Secret rumbles across Africa
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Eavesdropping as the continent’s giants talk to one another
Michael Reinwald and Beth Mortimer
AFRICAN elephants can be found roaming the forests and grasslands of 37 countries across the continent. But sadly, the sentient and intelligent animals are rapidly declining, and were recently declared endangered.
For these remaining elephants to find one another, they make a variety of vocal noises to greet and warn one another, or to woo potential mates. Some of their vocalisations, which are called rumbles, are very low-pitched. So low, in fact, that humans can barely hear them. Because of the firm stance and weight of the elephants (which can reach 6 000kg), thee waves travel not only through the air but also into the ground.
Elephants are thought to communicate over large distances – up to several kilometres in some cases. But it hasn’t been clear to scientists how important the seismic vibrations of their rumbles are in these long-distance chats. Is it just a coincidence that the sounds travel so far through the ground? Or is it something elephants actively exploit to stay in touch?
We wanted to find out. By deciphering the hidden information in the rumbles, we hoped they might also help us study and track elephants in future.
Working at Mpala Research Centre in Kenya with computer scientists, earth scientists, conservationists and biologists, we set up microphones and seismometers around a watering hole known to be frequented by elephants. Seismometers pick up small underground vibrations and are typically used to measure earthquakes and explosions, some of which can be detected on the other side of the globe.
For the first time, we found it was possible to accurately locate elephants by measuring vibrations in the ground caused by their low-pitched rumbles. Our devices recorded the rumbles they made at distances of up to 500m.
Comparing the signals at all the seismometers, we could estimate the animal’s location with an average accuracy of just a few metres. Surprisingly, the seismic sensors were slightly more accurate in pinpointing the elephants than the microphones. It’s quite common for scientists to track species using acoustic technology, but getting better results with signals through the ground could open a new way of monitoring wildlife.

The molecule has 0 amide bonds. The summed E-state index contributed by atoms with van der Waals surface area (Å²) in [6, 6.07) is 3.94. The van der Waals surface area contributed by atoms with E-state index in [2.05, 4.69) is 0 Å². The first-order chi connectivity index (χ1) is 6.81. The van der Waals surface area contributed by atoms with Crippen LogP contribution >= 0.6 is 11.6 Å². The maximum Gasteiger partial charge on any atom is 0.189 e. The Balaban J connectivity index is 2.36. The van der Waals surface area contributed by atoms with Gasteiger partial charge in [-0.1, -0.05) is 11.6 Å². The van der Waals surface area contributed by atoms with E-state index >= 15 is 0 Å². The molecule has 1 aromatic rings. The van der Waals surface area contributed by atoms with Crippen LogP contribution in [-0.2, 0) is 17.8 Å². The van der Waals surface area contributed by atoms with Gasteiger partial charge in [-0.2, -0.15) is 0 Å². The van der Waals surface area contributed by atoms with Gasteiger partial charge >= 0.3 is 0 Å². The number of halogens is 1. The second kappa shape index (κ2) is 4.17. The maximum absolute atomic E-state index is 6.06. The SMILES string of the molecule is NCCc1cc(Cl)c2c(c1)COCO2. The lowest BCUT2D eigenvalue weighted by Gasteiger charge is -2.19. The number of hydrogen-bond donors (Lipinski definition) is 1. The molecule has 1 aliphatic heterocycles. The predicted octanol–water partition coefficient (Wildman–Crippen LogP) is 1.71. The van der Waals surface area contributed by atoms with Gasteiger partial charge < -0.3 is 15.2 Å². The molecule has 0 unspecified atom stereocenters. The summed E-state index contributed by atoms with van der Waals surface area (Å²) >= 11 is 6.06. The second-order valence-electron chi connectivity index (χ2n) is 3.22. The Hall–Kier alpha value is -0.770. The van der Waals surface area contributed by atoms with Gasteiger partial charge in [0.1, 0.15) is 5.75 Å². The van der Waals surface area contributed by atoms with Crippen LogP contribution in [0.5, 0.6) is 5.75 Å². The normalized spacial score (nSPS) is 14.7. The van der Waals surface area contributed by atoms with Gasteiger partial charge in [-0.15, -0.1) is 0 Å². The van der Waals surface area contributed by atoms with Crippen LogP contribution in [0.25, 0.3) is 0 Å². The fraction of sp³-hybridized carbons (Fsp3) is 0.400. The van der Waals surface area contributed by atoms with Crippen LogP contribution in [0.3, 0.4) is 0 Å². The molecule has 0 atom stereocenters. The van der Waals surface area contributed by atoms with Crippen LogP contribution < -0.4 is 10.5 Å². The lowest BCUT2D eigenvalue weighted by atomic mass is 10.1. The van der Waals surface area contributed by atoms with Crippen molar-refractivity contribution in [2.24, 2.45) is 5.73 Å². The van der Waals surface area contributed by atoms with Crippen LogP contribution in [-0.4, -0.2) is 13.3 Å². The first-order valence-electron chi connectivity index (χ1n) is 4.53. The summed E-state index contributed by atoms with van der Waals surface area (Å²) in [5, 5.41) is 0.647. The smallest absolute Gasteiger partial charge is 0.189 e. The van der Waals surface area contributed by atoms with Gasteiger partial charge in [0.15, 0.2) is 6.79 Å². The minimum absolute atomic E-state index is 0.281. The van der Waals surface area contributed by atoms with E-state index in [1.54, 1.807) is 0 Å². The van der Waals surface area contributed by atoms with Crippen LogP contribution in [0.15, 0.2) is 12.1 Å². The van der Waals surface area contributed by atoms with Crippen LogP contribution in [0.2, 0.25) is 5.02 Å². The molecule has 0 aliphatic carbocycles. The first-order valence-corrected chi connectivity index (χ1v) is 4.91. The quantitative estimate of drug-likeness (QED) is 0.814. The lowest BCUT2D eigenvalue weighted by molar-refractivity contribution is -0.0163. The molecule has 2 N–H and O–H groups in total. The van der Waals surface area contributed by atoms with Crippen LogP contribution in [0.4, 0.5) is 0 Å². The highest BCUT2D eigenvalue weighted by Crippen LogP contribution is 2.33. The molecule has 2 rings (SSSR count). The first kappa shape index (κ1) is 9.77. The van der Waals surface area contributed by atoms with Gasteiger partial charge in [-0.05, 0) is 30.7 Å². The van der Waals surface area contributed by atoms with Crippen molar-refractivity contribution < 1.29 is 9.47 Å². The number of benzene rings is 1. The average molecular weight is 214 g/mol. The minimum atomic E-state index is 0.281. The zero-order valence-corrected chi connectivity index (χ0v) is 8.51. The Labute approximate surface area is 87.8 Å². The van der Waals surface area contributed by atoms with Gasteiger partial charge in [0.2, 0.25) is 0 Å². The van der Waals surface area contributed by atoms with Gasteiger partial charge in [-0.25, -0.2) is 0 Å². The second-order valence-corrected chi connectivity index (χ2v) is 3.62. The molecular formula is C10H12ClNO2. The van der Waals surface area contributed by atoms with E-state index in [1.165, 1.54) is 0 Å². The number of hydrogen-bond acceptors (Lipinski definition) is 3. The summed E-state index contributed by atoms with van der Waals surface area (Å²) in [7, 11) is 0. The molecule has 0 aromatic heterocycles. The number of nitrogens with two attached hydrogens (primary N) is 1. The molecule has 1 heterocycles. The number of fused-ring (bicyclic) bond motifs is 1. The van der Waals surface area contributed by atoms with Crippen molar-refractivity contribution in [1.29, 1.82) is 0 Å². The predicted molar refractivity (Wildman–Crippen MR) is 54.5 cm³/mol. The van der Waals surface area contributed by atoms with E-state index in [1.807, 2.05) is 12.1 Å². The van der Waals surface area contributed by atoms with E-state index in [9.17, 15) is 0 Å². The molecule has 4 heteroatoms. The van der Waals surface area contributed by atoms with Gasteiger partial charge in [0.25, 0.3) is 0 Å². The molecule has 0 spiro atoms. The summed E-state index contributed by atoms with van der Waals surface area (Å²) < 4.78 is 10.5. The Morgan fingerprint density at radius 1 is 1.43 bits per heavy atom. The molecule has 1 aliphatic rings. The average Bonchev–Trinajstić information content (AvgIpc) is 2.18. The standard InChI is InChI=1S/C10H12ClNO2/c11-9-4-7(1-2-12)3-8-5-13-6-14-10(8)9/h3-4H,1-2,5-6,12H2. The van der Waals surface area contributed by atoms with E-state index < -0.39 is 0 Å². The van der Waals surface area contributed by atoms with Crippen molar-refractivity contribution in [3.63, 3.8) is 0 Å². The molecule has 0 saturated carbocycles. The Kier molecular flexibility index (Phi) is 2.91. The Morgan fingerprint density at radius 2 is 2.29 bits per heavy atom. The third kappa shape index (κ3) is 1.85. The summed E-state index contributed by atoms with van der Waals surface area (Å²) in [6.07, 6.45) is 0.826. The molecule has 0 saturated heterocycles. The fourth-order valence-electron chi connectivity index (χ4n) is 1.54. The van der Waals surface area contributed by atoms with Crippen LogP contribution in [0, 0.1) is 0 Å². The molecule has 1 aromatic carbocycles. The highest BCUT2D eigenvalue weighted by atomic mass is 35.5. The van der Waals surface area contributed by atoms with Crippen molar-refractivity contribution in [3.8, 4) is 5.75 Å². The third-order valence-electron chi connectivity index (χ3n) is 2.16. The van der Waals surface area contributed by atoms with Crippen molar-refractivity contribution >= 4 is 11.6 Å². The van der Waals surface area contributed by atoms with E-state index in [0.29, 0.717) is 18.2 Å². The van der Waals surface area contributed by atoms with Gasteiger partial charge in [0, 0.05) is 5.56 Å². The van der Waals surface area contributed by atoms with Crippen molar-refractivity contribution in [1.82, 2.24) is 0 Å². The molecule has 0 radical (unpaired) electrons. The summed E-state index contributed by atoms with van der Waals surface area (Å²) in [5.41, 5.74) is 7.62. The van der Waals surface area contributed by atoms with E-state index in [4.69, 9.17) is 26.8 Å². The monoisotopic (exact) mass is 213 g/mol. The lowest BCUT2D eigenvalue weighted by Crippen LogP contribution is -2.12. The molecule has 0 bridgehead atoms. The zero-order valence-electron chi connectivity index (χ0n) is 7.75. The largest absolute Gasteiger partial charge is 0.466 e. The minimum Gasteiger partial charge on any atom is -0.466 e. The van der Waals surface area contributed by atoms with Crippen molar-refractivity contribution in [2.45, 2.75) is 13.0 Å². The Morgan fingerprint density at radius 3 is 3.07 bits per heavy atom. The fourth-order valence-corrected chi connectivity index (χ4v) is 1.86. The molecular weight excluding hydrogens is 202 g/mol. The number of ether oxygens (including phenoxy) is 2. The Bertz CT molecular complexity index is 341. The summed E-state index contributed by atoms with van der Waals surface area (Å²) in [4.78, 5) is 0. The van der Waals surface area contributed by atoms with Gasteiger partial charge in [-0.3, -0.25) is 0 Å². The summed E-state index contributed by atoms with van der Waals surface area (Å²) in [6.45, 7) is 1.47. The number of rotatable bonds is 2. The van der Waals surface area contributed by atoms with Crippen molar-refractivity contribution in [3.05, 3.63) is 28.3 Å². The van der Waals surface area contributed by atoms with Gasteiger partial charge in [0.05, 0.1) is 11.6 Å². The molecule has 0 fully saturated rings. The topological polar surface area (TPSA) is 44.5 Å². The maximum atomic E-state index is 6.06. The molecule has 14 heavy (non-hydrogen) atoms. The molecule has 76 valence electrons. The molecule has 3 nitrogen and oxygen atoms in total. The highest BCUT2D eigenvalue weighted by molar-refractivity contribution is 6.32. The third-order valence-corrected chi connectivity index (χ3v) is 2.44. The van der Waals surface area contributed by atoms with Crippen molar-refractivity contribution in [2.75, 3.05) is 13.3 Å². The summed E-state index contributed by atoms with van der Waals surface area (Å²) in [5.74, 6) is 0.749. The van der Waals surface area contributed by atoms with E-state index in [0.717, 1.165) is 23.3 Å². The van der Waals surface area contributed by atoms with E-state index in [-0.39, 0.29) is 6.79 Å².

The future of wildlife monitoring
It’s unknown how exactly elephants pick up the vibrations and how they decipher their meaning. But our study suggests that the seismic rumbles could announce the location of the vocalising animal to other elephants far away, despite the thick layers of earth that these waves pass through.
Whereas sound recordings can be interrupted by rain, wind and trees, seismic monitoring is relatively free of these types of interference. Where acoustic monitoring fails or gives bad results, seismic monitoring could be used instead.
This is helpful because it’s important to know whether elephants are present in protected areas, or if they’ve wandered into places where they might be in danger, such as unguarded territories or towns and villages. Knowing this could allow rangers to respond quicker and prevent poaching, as well as prevent other kinds of conflict between elephants and people.
Seismic monitoring could even be used to monitor hoofed animals like endangered species of giraffe and zebras. The seismic vibrations of their footsteps could help scientists study their group behaviour and how the species interact with their environment, without needing to tag them.
Previous work has shown that seismic recordings can accurately differentiate between the sounds made by elephants walking and their vocalisations. In future work, we hope to use this to develop AI algorithms that can detect what kind of wildlife is passing close to these sensors and what they are up to. This could help us monitor threatened or endangered species, count populations, and learn more about their movement and fascinating social behaviours.
- Reinwald is Postdoctoral Research Associate in Zoology and Mortimer is Royal Society University Research Fellow of Zoology, both at the University of Oxford.